Sunday, November 16, 2008

A Machine for Making Money

58. A Machine for Making Money

Although there are machines and industrial processes used to create coins and banknotes I don’t intend to discuss that sort of ‘money making’ here. The money making machine that I want to examine here is your business, or any business venture for that matter. A successful business is not magic. It’s a variety of moving parts, some energizing activity, and a lot of design. It uses money, organization, and effort to earn still more money by adding value to some pre-existing set of conditions. Any business is really just a complex design problem under constant and imperfectly predictable stress. Most businesses fail. Yours doesn’t have to.
A typical business has a location, equipment, employees, production processes, price structures, and customers. A well-designed and well-operated business runs with the quiet cleverness of a fine clock. Other businesses, especially new businesses, often run like a snow-blind hippopotamus with one foot stuck in a bucket. From a safe distance it might seem funny. Up close, these clumsy businesses can get a lot of people hurt: employees, clients, creditors, and owners.
Nonetheless, you still want to try your luck at business. You want to be your own boss. You want to make some serious money. You want to stop being someone else’s employee, doing their work to meet their needs, making them wealthy.
There are two terms you should know, even though they don’t much apply to Art related businesses. The first is “turnkey,” and the second is “franchise.”
When someone buys a business on a “turnkey” basis that means that everything is in place at the time of the purchase. All the questions have been answered, all the supplies are in stock, and all the employees have been hired and trained. The business is ready to run, perhaps it has already been running for months or years. Yesterday someone else owned it, today you do. As owner you may literally have nothing to do with the day-to-day operations of the business. You may not even have much to say about long term plans or shifts in focus. You may just read about the results in your quarterly reports.
If the business you bought is a good one you may not need to fiddle with it at all. The employees get paid, the product gets sold, the taxes get calculated, and you spend the profits.
“Franchises” are sometimes sold as turnkey operations. When I buy a franchise I am buying an exact copy of a business someone else designed and proved would work. A lot of our restaurants are franchises these days, in part because it’s safer to go into the restaurant business following a model that has already succeeded elsewhere. Success is not guaranteed even then. We’ve all seen franchise locations fail. But franchises have a system, an image, buying power, and advertising momentum. They come with a lot of advantages.
As a sole proprietor, setting up your own art business from scratch, you have very few advantages. You’re trying to design a machine to create and sell Art. You start with relatively low costs and a lot of freedom to make decisions. You are not bound to someone else’s ideas of how to proceed. I’ve seen turnkey pottery operations advertised for sale, but the only “Art” franchises I can think of sell prints in “limited editions” of moderate to low value. You can’t franchise originality.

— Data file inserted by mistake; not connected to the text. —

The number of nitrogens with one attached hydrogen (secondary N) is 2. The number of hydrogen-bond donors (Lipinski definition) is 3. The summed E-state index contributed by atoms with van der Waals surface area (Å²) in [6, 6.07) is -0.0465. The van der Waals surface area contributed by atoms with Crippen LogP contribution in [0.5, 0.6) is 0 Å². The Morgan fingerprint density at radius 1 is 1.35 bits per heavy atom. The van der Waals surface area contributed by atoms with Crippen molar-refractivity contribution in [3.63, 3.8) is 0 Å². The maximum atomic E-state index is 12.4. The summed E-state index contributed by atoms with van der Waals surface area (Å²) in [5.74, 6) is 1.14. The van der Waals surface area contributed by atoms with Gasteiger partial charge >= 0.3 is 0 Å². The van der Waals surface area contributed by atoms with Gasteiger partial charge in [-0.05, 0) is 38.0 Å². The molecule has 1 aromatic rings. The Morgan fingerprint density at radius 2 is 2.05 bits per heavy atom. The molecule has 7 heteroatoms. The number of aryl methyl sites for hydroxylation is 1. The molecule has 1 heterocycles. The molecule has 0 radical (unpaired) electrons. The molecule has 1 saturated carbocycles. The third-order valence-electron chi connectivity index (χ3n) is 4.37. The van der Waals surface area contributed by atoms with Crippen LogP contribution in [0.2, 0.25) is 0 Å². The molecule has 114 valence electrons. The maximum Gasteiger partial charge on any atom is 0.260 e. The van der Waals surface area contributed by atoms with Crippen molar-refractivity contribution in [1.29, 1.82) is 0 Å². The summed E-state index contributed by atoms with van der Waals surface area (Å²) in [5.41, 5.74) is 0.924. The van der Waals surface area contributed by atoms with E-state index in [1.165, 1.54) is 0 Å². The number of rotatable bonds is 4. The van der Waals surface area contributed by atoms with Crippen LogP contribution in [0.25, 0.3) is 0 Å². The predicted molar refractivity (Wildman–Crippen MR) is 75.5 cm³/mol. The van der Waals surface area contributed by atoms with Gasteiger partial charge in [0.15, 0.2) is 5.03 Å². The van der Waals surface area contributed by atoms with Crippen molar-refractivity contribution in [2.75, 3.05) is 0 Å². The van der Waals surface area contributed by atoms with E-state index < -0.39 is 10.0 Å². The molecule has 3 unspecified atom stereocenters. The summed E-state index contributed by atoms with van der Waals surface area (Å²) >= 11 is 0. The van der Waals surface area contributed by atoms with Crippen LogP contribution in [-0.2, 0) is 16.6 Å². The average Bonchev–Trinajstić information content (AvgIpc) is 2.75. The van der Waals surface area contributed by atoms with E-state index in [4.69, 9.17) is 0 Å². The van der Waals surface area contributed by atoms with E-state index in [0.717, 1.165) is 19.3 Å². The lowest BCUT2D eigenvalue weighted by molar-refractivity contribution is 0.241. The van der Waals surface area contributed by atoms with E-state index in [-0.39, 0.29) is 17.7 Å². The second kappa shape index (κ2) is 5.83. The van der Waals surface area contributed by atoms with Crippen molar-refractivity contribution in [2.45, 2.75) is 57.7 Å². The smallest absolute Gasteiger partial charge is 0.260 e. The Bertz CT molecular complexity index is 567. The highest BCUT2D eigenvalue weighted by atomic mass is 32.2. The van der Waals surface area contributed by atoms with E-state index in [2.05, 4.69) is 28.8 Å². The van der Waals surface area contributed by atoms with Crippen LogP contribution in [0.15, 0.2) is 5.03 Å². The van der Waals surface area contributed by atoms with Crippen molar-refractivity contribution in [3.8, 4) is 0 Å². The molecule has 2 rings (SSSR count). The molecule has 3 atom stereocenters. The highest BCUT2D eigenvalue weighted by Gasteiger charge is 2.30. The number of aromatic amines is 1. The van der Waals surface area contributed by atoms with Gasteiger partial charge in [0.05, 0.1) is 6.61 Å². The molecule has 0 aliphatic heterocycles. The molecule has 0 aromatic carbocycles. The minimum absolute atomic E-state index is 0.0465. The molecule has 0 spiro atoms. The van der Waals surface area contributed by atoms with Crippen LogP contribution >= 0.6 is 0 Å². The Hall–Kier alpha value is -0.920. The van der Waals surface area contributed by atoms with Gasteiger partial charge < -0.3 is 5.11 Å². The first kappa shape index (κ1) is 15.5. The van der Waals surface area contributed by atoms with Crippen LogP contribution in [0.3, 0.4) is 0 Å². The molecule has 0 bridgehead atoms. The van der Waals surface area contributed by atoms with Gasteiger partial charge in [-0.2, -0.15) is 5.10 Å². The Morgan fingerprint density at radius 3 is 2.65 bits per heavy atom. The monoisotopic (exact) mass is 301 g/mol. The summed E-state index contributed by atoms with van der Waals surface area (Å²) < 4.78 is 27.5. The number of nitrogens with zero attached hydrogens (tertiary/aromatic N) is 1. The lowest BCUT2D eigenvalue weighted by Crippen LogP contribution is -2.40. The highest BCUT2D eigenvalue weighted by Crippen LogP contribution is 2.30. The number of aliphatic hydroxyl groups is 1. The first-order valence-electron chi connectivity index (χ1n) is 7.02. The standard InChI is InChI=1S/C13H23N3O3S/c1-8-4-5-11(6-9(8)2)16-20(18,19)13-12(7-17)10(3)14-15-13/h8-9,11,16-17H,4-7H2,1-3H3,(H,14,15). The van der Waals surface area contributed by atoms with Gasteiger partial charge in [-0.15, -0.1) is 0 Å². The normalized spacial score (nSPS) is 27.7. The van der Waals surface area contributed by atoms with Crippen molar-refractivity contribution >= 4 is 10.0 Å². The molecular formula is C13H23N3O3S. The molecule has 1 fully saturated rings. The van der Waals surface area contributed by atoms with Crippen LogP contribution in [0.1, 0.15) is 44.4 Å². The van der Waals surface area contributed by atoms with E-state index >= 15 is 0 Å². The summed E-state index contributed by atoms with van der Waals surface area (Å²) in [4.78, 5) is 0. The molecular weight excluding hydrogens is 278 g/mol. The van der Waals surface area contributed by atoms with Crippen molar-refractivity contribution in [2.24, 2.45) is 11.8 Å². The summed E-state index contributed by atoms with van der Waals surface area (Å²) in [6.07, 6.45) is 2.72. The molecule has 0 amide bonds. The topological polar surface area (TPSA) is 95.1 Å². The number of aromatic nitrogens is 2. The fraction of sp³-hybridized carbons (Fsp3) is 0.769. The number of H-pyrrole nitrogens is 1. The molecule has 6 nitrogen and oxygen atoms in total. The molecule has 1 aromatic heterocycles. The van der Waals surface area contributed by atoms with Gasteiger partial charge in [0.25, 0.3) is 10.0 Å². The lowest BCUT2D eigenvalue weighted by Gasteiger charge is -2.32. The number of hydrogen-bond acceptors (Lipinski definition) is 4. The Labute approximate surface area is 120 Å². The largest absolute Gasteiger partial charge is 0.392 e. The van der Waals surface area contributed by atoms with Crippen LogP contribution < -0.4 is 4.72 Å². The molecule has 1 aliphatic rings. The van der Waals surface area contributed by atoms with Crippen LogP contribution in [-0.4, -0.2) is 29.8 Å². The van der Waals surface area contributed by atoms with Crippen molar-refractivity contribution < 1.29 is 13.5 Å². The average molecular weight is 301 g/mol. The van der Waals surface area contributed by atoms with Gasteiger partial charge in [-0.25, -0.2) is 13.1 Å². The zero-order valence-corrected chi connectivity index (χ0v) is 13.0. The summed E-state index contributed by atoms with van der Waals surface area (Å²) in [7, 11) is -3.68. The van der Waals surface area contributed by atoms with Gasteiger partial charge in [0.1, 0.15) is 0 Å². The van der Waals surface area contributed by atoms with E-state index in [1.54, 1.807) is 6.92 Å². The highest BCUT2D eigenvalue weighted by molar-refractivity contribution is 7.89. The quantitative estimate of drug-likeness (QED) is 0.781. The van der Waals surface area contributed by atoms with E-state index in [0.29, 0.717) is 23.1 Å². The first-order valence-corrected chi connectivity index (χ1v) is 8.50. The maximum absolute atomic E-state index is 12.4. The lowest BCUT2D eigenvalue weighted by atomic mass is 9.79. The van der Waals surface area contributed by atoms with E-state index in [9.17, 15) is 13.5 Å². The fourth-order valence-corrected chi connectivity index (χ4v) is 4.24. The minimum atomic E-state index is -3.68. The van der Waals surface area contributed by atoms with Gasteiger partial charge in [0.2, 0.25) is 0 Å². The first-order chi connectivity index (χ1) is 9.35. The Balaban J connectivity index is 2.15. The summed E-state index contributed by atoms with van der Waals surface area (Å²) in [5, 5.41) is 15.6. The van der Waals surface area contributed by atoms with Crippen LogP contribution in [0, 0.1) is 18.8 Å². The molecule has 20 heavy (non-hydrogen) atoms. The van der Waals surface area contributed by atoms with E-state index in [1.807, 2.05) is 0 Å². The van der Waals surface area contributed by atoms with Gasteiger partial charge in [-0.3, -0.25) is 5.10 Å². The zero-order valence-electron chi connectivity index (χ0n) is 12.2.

You can derive some of the benefits of a franchise, however, by closely observing the existing business operations of other artists. Historically, of course, you would have done this as an apprentice and as a journeyman, learning the business from a master potter. Our university-trained potters are at a disadvantage in this regard, since most schools frown on teaching a profit-oriented approach to being an artist.
Even so, you can probably find a local ceramic artist of some sort who would be willing to bring you along to some Fair or Sale as an assistant. Notice how things are being done there, and ask questions.
Start selling your own work while you’re still in school. Learn as much as you can about selling your work before you put yourself in the position where your pots must sell in order for you to make the next rent payment. Try to avoid all ‘must sell’ situations. They’re bad business.
Be observant. Talk to other self-employed artists, to shop owners, and to gallery managers. Experiment. Learn to think of your business as its own work of art, a work in progress, constantly seeking to improve, to understand itself, to succeed. Be flexible. Ask yourself questions.
Do you need employees? Do you want employees? How much time do you want to spend on being an artist and how much on being a business operator? What are you hoping to achieve?
And when you’ve got your money making machine built just the way you want it, keep a steady hand on the pump handle. It’s your energy and creativity and standard for excellence that will maintain the flow of profits. Pace yourself for the long haul.
Success in business always means more than just how you did today. Someday your retirement may depend on your ability to sell your business as a turnkey operation to some future generation of optimistic ceramic artists. Plan for that possibility. Build the best machine you can, and try to enjoy the challenges you will overcome in creating it.

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